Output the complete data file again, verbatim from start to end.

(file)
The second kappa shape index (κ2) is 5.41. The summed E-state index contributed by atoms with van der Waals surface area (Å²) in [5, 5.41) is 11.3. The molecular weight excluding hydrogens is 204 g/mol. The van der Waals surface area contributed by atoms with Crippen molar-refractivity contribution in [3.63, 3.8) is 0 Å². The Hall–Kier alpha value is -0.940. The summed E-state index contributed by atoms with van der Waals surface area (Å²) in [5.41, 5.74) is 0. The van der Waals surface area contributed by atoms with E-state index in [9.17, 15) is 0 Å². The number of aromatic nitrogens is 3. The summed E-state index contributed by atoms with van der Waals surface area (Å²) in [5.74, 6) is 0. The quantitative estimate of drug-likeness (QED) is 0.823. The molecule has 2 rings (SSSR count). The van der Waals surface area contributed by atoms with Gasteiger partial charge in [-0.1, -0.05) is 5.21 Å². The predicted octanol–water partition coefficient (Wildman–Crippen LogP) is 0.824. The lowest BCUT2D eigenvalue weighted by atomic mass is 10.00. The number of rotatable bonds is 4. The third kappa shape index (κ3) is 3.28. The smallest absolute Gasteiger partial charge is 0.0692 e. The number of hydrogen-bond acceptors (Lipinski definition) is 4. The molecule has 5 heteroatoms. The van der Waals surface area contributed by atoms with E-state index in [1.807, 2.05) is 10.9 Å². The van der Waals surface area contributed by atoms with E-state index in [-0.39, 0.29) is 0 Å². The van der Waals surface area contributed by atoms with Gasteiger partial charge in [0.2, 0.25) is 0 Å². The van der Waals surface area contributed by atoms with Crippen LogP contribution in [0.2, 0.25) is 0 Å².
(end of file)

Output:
The second kappa shape index (κ2) is 5.41. The summed E-state index contributed by atoms with van der Waals surface area (Å²) in [5, 5.41) is 11.3. The molecular weight excluding hydrogens is 204 g/mol. The van der Waals surface area contributed by atoms with Crippen molar-refractivity contribution in [3.63, 3.8) is 0 Å². The Hall–Kier alpha value is -0.940. The summed E-state index contributed by atoms with van der Waals surface area (Å²) in [5.41, 5.74) is 0. The van der Waals surface area contributed by atoms with E-state index in [9.17, 15) is 0 Å². The number of aromatic nitrogens is 3. The summed E-state index contributed by atoms with van der Waals surface area (Å²) in [5.74, 6) is 0. The quantitative estimate of drug-likeness (QED) is 0.823. The molecule has 2 rings (SSSR count). The van der Waals surface area contributed by atoms with Gasteiger partial charge in [-0.1, -0.05) is 5.21 Å². The predicted octanol–water partition coefficient (Wildman–Crippen LogP) is 0.824. The lowest BCUT2D eigenvalue weighted by atomic mass is 10.00. The number of rotatable bonds is 4. The third kappa shape index (κ3) is 3.28. The smallest absolute Gasteiger partial charge is 0.0692 e. The number of hydrogen-bond acceptors (Lipinski definition) is 4. The molecule has 5 heteroatoms. The van der Waals surface area contributed by atoms with E-state index in [1.807, 2.05) is 10.9 Å². The van der Waals surface area contributed by atoms with E-state index in [-0.39, 0.29) is 0 Å². The van der Waals surface area contributed by atoms with Gasteiger partial charge in [0.2, 0.25) is 0 Å². The van der Waals surface area contributed by atoms with Crippen LogP contribution in [0.2, 0.25) is 0 Å².